|“Amy and Amiability”|
Title card, illustrating the episode's highwayman storyline.
|Written by||Ben Elton & Richard Curtis|
|Directed by||Mandie Fletcher|
|Guest stars||Miranda Richardson, Warren Clarke|
|Original airdate||15 October 1987|
|List of episodes|
"Amy and Amiability" is the fifth episode of the Blackadder the Third series of the BBC sitcom Blackadder.
Mr. E. Blackadder is in serious debt. Baldrick suggest that he becomes a highwayman to make money to pay off his bills; however, Blackadder, having "no desire to get hung for wearing a silly hat", simply decides to ask the Prince Regent for a raise. Unfortunately, the Prince is also broke, having been tricked out of it by his drinking buddies during games of "cards" (he was tricked into believing that the aim was to lose all of one's money). He is therefore forced to search for a rich wife and hence a sizable dowry. Unfortunately, of the 262 princesses in Europe, only two are possible matches, as of the other 260, 165 were over 80, 47 were under 10 and 39 were mad ( Baldrick says that they sounded ideal but unfortunately they had all been married to a horse in Munich the previous week ): Grand Duchess Sophia of Turin, who is unlikely to marry the Prince on account of the fact she's met him, and Caroline of Brunswick, a woman with the worst personality in Germany, which Blackadder says is up against some pretty stiff competition.
Amy Hardwood (played by Miranda Richardson), daughter of a powerful, if bad-tempered, industrialist, seems the only option despite the fact that she is incredibly childish and soppy, or as Blackadder puts it; "wetter than a haddock's bathing costume". The Prince seems unlikely to succeed on his own, given his fixation on sex, so Blackadder helps out by "playing Cyrano" for George.
The flirtation and engagement seems to be going well until Blackadder discovers that Amy's father is broke, upon which he breaks the engagement, though too late to prevent the Prince spending several thousand pounds on wedding gifts. Blackadder saddles up Baldrick and turns to the life of a highwayman. He soon discovers that Amy Hardwood is in fact herself the notorious highwayman, The Shadow. She pretends to be in love with Blackadder to steal the Prince's money and the wedding gifts, but Blackadder turns her in for a £10,000 reward. The Prince, now in love with Amy, is crushed to discover that she has been hanged, but is warmed by the fact that he discovered "so much money I don't know what to do with it!", having accidentally found Edmund's reward money. The episode ends with Blackadder convincing the Prince to play a game of "cards" with him.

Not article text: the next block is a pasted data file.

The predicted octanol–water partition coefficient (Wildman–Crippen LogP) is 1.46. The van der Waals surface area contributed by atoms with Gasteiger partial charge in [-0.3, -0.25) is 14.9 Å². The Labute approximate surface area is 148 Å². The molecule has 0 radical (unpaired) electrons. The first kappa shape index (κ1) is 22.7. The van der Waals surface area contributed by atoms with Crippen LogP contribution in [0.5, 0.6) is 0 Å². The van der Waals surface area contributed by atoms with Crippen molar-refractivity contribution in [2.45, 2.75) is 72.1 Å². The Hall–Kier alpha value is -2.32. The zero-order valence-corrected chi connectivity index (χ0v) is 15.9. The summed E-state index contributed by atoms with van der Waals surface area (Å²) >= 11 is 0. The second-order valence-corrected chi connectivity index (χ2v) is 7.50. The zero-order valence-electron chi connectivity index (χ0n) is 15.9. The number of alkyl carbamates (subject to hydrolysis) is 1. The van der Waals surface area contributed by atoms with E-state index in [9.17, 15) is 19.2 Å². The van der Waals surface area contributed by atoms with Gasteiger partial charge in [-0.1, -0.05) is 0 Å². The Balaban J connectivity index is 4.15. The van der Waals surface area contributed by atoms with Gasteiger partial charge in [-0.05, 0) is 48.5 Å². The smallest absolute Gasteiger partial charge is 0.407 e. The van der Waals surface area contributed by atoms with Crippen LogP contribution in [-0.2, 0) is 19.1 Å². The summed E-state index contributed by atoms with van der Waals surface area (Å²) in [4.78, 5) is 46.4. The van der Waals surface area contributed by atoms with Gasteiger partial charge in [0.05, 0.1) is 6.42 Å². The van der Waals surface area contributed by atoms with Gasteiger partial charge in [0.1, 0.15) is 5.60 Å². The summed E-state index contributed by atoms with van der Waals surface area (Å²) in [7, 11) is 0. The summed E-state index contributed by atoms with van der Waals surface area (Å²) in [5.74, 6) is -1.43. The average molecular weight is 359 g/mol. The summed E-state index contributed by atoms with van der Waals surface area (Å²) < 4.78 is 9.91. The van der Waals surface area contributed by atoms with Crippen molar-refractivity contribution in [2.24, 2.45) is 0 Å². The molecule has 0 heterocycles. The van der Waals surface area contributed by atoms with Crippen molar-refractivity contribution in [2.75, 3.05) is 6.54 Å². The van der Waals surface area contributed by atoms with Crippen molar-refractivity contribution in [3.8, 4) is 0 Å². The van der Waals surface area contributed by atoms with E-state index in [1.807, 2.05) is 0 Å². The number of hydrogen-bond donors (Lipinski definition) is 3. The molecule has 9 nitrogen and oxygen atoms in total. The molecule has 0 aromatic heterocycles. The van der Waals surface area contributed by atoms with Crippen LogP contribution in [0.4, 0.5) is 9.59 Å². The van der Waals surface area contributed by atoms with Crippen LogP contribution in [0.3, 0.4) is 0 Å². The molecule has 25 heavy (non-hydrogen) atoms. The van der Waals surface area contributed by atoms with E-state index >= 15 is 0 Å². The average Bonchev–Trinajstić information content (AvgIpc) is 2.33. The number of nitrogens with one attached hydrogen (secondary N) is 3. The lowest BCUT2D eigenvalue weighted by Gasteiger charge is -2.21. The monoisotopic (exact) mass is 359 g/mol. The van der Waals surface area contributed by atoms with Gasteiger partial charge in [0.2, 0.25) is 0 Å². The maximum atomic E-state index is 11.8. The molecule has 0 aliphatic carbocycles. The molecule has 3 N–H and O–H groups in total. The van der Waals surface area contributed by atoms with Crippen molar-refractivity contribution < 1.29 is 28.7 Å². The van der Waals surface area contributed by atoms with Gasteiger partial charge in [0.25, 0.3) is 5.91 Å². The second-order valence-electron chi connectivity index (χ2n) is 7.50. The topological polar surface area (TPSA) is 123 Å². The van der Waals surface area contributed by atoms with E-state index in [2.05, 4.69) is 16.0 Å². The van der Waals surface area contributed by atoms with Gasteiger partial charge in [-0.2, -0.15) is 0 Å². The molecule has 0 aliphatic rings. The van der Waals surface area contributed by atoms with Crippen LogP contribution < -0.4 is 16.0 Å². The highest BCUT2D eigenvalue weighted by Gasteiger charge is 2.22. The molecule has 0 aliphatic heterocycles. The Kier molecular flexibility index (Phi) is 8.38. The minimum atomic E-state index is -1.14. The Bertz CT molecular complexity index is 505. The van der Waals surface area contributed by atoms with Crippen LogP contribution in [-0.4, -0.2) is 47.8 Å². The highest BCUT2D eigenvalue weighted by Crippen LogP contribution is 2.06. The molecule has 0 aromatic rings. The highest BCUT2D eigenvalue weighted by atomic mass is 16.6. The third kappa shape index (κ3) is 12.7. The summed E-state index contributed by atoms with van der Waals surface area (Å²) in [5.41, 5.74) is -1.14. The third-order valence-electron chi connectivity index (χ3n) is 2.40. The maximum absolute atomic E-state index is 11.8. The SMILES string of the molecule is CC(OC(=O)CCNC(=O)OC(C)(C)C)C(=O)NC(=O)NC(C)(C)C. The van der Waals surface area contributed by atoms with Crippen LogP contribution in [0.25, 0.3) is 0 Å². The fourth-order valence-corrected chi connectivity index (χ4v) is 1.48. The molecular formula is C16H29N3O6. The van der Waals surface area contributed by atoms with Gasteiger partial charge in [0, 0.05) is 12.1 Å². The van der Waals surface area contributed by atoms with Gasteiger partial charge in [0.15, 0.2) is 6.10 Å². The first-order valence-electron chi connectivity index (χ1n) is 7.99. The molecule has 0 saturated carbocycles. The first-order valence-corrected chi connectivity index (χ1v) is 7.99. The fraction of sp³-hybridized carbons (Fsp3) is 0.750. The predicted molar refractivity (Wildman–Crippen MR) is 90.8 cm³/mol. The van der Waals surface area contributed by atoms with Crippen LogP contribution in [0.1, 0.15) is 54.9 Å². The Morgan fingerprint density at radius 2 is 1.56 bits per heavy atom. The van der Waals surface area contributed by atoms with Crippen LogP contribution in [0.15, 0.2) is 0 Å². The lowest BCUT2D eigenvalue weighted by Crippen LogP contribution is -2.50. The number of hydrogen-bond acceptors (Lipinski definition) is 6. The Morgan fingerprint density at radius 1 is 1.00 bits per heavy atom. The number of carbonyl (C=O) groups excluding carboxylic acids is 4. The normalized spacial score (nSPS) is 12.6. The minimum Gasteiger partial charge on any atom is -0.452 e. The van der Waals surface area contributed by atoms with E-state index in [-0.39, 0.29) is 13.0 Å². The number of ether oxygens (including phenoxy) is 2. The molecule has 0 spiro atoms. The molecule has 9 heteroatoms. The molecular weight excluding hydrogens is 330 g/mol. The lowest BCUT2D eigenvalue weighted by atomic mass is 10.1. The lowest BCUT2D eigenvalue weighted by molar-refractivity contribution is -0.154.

|“||Mrs M, if we were the last three humans on Earth I'd be trying to start a family with Baldrick.||”|
- It is revealed that Mrs Miggins loves Blackadder and that she hopes: "one day, you'll settle down and we get married and that together we might await the slither of tiny Adders," to which Blackadder replies: "Mrs M, if we were the last three humans on Earth I'd be trying to start a family with Baldrick."
Historical and cultural referencesEdit
- This episode contains a reference to the Prince's eventual real-life bride, Caroline of Brunswick, who is dismissed as a candidate for having a horrible personality. The real George did in fact marry Caroline of Brunswick and the marriage was an unmitigated disaster.
- The balcony scene is adapted from a scene in the play Cyrano de Bergerac, in which Christian de Neuvillette uses Cyrano's words to court the beautiful Roxanne.
- The episode also anachronistically alludes to criticism of The Times in the 1980s.
- At one point, when asked by Baldrick if he is becoming a highwayman, Blackadder sarcastically replies 'No, I'm auditioning for the role of Arnold the Bat in Sheridan's new comedy!', a reference to (for that time) contemporary British comedic playwright Richard Brinsley Sheridan.
- The criticism of The Times.
- Miranda Richardson previously played the recurring role of Queenie in Blackadder II. She also appears in the series four episode "General Hospital" wherein she plays a similar role of a seemingly soppy nurse who turns out to be more cynical than she lets on.
- On its first screening, the episode was erroneously billed in the Radio Times under its working title of "Cape and Capability"